Health & Studies

New ASH Survey Reveals Positives

New ASH survey finds no significant change between 2022 and 2023 in the proportion of 11-17 year olds currently vaping or smoking

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Action on Smoking and Health (ASH) has published headline results for its 2023 vaping surveys [1] to inform responses to the government consultation on how to reduce youth vaping which closes on 6th June. [2] Surveys carried out by YouGov for ASH this Spring find that the proportion of children who have experimented with vaping has grown significantly since last year (up from 7.7% to 11.6%). In contrast there is no significant change since last year in the proportion of children currently smoking (4.8% in 2022 and 3.6% in 2023) or currently vaping (6.9% in 2022 and 7.6% in 2023). [3]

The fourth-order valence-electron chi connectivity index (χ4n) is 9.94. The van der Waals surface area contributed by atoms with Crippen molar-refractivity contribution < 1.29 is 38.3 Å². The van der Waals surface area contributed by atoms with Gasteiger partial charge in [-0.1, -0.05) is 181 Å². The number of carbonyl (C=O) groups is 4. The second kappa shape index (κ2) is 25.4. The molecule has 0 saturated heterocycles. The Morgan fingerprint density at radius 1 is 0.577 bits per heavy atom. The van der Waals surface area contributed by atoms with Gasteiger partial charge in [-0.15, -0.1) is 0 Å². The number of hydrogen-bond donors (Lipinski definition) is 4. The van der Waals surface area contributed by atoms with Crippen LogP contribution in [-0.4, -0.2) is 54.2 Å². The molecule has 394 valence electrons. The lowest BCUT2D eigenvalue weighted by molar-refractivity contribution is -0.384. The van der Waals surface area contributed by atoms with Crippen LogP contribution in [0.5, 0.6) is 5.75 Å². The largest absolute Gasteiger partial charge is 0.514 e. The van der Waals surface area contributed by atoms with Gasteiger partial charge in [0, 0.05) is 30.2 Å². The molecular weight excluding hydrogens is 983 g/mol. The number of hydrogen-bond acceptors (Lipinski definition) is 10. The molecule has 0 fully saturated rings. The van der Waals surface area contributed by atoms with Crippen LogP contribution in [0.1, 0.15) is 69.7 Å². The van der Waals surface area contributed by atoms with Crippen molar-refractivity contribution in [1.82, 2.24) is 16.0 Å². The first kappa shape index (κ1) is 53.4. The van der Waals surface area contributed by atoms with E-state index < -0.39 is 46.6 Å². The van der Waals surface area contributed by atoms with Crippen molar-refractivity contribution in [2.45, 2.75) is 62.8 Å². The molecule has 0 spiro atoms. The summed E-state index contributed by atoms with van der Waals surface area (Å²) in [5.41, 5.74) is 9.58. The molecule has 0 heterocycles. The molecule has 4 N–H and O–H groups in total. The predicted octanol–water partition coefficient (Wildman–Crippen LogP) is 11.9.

The 2023 ASH surveys find:

  • No significant change between 2022 and 2023 in the proportion of 11-17 year olds currently vaping or smoking

  • However, trying vaping once or twice is up by 50% on last year

  • Disposable (single use) e-cigarettes are the vape of choice for children currently vaping

  • Corner shops are the main source of purchase and child awareness of instore promotion has grown significantly since last year.

Nearly three quarters (73%) say their first vape was given them, two thirds by a friend, but for children who currently vape, nearly three quarters (72%) say they usually buy their vapes, most commonly from a corner shop (26%).

Children are most aware of vape promotion in shops which is also where exposure has grown most rapidly, up from 37% last year to 53% in 2023. Other sources of promotion are also up but less so, including online (24% to 32%), and buses (9% to 11%) while the change in awareness of promotion on billboards is not significant (12% to 14%).